Intercomparison of thermal–optical carbon measurements by Sunset and Desert Research Institute (DRI) analyzers using the IMPROVE_A protocol
New research from Xiaolu Zhang, Krystyna Trzepla, Warren White, Sean Raffuse, and Nicole Pauly Hyslop
Thermal–optical analysis (TOA) is a class of methods widely used for determining organic carbon (OC) and elemental carbon (EC) in atmospheric aerosols collected on filters. Results from TOA vary not only with differences in operating protocols for the analysis, but also with details of the instrumentation with which a given protocol is carried out. Three models of TOA carbon analyzers have been used for the IMPROVE_A protocol in the past decade within the Chemical Speciation Network (CSN). This study presents results from intercomparisons of these three analyzer models using two sets of CSN quartz filter samples, all analyzed using the IMPROVE_A protocol with reflectance charring correction. One comparison was between the Sunset model 5L (Sunset) analyzers and the Desert Research Institute (DRI) model 2015 (DRI-2015) analyzers using 4073 CSN samples collected in 2017. The other comparison was between the Sunset and the DRI model 2001 (DRI-2001) analyzers using 303 CSN samples collected in 2007.
Both comparisons showed a high degree of inter-model consistency in total carbon (TC) and the major carbon fractions, OC and EC, with a mean bias within 5 % for TC and OC and within 12 % for EC. Relatively larger and diverse inter-model discrepancies (mean biases of 5 %–140 %) were found for thermal subfractions of OC and EC (i.e., OC1–OC4 and EC1–EC3), with better agreement observed for subfractions with higher mass loadings and smaller within-model uncertainties. Optical charring correction proved critical in bringing OC and EC measurements by different TOA analyzer models into agreement. Appreciable inter-model differences in EC between Sunset and DRI-2015 (mean bias ±SD of 21.7 %±12.2 %) remained for ∼5 % of the 2017 CSN samples; examination of these analysis thermograms revealed that the optical measurement (i.e., filter reflectance and transmittance) saturated in the presence of strong absorbing materials on the filter (e.g., EC), leaving an insufficient dynamic range for the detection of carbon pyrolysis and thus no optical charring correction. Differences in instrument parameters and configuration, possibly related to disagreement in OC and EC subfractions, are also discussed.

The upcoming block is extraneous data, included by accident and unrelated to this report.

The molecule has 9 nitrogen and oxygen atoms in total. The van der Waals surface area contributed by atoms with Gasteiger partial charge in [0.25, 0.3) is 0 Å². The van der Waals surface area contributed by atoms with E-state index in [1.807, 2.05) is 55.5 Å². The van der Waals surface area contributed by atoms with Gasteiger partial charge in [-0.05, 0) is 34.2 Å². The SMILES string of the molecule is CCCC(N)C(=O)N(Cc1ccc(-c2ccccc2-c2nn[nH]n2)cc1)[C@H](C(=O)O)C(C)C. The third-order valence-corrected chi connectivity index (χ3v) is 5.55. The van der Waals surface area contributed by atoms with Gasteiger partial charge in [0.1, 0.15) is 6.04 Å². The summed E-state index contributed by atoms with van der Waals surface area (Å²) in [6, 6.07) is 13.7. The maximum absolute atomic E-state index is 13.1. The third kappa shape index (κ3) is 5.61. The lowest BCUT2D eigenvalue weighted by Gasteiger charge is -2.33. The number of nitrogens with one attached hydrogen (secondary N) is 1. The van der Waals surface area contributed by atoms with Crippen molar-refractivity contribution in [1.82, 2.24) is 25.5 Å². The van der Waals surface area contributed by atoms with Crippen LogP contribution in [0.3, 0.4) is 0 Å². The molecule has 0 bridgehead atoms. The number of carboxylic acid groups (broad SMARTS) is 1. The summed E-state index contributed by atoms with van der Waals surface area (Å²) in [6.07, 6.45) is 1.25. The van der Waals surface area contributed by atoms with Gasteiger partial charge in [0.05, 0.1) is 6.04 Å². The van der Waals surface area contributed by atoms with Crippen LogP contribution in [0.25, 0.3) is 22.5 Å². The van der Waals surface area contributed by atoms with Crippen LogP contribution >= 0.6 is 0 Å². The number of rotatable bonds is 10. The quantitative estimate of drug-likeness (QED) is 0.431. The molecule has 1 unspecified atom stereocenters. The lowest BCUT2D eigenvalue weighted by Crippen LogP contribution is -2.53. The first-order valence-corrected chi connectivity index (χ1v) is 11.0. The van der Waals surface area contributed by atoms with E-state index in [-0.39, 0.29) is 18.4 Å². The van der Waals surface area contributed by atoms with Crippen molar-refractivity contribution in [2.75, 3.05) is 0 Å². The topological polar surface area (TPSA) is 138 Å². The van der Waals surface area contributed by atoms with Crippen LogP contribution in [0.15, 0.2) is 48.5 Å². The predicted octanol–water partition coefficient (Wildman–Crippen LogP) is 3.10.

Our results provide a basis for future studies of uncertainties associated with the TOA analyzer model transition in assessing long-term trends of CSN carbon data. Further investigations using these data are warranted, focusing on the demonstrated inter-model differences in OC and EC subfractions. The within- and inter-model uncertainties are useful for model performance evaluation.